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Title:Historical and contemporary drivers of greenhouse gas emissions from upland soils
Author(s):Krichels, Alexander Howard
Director of Research:Yang, Wendy H
Doctoral Committee Chair(s):Kent, Angela D
Doctoral Committee Member(s):DeLucia, Evan H; Fraterrigo, Jennifer M
Department / Program:School of Integrative Biology
Discipline:Ecol, Evol, Conservation Biol
Degree Granting Institution:University of Illinois at Urbana-Champaign
Degree:Ph.D.
Genre:Dissertation
Subject(s):nitrous oxide
denitrification
nitrification
soil drainage
global warming
soil oxygen
soil redox
carbon dioxide
Abstract:Precipitation events are increasing in intensity in the Midwestern United States due to climate change, leading to ponding in depressional areas within fields that can feed back on climate change by altering soil greenhouse gas (GHG) emissions. Ponding of soils can temporarily decrease soil O2 concentrations, creating conditions conducive for anaerobic biogeochemical reactions that produce and consume nitrous oxide (N2O) and carbon dioxide (CO2). In addition to the contemporary effects of ponding on soil O2 concentrations, repeated ponding of soils in depressional areas can alter soil biotic and biotic properties, establishing soil drainage legacy effects associated with microtopography that may control variation in soil CO2 and N2O emissions at the field scale. The role of soil drainage legacy on the response of soil GHG dynamics to intense precipitation events has not been previously explored, yet it may be important in accurately predicting soil GHG feedback effects on climate change. I demonstrate that soil drainage legacy effects lead to different controls on soil CO2 and N2O emissions. Specifically, ponding of upslope soils triggered pulses of N2O emissions caused by stimulation of gross N2O production by denitrifiers. In contrast, depressional soils only had high net N2O emissions between large rain events, and gross N2O production was inhibited following ponding. Greater abundance of Fe reducing microorganisms in depressional soils may facilitate the production of CO2 from dissimilatory Fe reduction under ponded conditions. Additionally, Fe reduction produces Fe(II) compounds that stimulate N2O via chemodenitrification, potentially fueling N2O emissions from depressional soils that harbor persistent anaerobic microsites. Finally, incorporating variables related to soil drainage failed to explain much variation in field-scale N2O emissions. Early in the spring, cold conditions constrain soil N2O emissions by slowing the depletion of soil O2 concentrations by microbial respiration. Later in the growing season, soil drainage legacy effects can counteract patterns in soil N2O emissions that might otherwise be expected as a result of the distribution of soil moisture across microtopographic gradients. Accounting for soil drainage legacy effects may be necessary to predict how soil GHG emissions will respond to rainfall intensification and feedback on climate change in the future.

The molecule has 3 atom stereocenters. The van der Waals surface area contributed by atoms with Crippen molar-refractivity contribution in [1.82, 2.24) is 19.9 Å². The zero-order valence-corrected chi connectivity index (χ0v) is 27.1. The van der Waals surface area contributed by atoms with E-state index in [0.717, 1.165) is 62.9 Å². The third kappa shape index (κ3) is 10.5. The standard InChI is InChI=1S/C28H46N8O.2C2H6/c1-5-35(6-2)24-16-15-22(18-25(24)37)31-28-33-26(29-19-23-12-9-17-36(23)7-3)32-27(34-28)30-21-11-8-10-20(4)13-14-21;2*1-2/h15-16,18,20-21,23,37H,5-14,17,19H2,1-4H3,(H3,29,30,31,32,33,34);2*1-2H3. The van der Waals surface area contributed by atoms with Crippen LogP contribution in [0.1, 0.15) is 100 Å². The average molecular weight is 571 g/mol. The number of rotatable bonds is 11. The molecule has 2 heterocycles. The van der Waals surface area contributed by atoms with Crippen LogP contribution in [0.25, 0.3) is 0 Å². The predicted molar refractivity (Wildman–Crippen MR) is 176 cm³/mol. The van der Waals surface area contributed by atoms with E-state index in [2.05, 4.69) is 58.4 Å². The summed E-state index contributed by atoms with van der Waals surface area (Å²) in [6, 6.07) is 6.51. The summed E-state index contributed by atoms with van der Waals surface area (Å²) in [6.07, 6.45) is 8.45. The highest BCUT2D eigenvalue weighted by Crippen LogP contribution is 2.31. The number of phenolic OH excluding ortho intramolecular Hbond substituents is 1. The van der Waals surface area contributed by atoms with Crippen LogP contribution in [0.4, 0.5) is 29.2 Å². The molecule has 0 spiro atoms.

Issue Date:2019-06-07
Type:Text
URI:http://hdl.handle.net/2142/105861
Rights Information:Copyright 2019 Alexander Krichels
Date Available in IDEALS:2019-11-26
Date Deposited:2019-08


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